That, and some discussions here about taking pictures of the eclipse the other night made me think about photographic apparatus (apparatuses? apparati? thingies to take pix) in general. When I was young, daguerreotypes were just coming into vogue, but they were very combersome... Okay, more seriously, when I was a kid, my father was a bit of a Popular Science / Popular Mechanics / gadget guy. I suppose getting the latest camera was the equivalent of being a tech-gizmo-nerd. Polaroids were a big thing! Before that, we had a Kodak Brownie camera. (Dang, those items would be worth a lot of money as antiques now.)

I'm actually very good at composing shots. (Photos, I mean, although very good with a side arm also.) Partly that is my artistic eye, which I inherited from my mother, partly because with film, every shot you took cost money. Dermatology is very visual, so as Residents (early 1990s) we were encouraged to get a good camera, with a macro lens and ring flash. (That I still have somewhere.) It took really good 35-mm slides, and I had quite a collection. In 2005, I was mobilized to Walter Reed Army Hospital, and was asked to give a talk. I asked the Residents if they had a slide projector anywhere. They nearly died laughing, and claimed they'd have to borrow one from the Smithsonian. A little while after that, I decided to digitalize my whole collection. Even that is barely worth it now, as so much high-quality stuff on-line, but if giving a talk it is cool to have MY picture up there (with copyright notice).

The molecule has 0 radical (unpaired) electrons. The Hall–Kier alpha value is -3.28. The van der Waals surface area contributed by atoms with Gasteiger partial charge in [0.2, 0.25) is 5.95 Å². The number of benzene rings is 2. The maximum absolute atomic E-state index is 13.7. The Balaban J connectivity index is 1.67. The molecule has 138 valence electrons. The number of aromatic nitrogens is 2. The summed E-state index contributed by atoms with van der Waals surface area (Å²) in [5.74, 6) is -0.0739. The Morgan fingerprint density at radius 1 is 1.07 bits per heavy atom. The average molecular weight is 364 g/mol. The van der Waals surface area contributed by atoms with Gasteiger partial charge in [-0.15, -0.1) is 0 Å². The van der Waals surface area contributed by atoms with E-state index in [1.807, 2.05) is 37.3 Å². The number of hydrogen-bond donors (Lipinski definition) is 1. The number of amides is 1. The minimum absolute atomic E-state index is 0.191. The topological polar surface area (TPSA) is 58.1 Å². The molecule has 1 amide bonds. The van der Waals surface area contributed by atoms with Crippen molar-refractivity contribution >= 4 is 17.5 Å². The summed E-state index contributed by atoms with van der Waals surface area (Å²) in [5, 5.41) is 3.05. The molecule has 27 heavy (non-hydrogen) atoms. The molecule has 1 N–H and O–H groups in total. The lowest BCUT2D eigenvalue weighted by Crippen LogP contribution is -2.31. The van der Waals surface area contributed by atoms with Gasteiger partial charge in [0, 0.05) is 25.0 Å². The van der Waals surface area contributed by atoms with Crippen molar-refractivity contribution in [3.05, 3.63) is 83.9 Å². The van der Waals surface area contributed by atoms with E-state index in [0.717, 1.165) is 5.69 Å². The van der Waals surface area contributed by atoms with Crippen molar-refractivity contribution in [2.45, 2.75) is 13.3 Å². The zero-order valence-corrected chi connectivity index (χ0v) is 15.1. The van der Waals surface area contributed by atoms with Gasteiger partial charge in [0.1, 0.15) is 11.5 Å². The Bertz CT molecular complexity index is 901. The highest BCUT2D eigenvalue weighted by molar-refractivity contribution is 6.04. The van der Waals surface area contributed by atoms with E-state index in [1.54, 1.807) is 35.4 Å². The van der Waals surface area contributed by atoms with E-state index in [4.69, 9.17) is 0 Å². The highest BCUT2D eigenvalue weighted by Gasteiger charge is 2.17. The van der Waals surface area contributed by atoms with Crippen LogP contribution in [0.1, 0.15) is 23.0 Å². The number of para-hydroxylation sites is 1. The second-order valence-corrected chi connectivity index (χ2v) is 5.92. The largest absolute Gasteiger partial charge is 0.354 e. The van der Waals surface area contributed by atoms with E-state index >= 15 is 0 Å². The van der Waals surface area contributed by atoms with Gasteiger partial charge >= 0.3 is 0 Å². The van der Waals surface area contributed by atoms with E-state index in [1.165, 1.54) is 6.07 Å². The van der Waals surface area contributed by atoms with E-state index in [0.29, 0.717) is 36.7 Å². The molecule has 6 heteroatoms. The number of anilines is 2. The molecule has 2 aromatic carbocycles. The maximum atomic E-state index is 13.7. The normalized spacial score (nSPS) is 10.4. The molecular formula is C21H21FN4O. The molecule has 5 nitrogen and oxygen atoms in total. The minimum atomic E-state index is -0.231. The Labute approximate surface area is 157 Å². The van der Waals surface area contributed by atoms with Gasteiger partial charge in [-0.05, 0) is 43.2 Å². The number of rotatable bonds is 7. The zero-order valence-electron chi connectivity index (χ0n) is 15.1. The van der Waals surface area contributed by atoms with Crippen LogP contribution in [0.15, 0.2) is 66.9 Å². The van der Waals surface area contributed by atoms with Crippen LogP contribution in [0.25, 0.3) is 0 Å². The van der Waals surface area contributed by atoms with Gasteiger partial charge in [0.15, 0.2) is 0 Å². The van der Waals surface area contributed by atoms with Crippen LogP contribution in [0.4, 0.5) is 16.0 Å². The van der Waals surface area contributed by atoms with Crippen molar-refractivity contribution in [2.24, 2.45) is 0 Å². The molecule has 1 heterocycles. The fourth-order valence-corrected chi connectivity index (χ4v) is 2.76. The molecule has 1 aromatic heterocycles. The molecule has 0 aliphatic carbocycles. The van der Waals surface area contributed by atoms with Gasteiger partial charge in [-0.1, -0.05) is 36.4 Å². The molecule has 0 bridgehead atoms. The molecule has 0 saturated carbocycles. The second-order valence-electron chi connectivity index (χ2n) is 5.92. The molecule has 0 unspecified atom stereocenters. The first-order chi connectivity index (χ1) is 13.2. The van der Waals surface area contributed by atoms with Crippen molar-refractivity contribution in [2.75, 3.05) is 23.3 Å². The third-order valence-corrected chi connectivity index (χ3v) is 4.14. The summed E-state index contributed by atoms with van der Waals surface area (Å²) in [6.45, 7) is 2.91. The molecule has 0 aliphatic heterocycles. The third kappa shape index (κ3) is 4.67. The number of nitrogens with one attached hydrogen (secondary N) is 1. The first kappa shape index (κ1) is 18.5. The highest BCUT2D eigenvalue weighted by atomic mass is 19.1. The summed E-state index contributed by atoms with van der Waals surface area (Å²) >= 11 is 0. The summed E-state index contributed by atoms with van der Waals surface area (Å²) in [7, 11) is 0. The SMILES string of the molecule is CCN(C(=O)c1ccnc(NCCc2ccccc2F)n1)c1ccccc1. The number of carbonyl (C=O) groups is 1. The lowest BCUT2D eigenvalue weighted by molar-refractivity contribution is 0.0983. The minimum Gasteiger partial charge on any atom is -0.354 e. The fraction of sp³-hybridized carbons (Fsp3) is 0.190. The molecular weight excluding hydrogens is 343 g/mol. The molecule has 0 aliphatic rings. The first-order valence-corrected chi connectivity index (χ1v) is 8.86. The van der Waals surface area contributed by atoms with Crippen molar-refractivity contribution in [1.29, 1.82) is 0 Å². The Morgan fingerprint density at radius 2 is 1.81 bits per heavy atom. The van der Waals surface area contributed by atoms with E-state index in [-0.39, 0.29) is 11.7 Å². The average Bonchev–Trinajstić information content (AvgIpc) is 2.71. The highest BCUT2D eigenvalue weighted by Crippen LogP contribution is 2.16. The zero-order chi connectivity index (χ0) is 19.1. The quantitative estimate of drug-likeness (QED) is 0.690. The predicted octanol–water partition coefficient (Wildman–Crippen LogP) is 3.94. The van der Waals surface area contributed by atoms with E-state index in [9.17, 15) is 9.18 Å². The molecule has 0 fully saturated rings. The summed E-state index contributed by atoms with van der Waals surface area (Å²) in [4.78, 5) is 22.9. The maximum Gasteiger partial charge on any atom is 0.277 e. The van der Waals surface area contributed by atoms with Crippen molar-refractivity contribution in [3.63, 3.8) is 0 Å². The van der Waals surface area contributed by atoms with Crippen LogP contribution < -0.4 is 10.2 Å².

Patients often insist on showing me pictures of their skin conditions. *Sigh.*
First, you are sitting right there in the flesh and full-sized, why would I want to see a tiny image of you?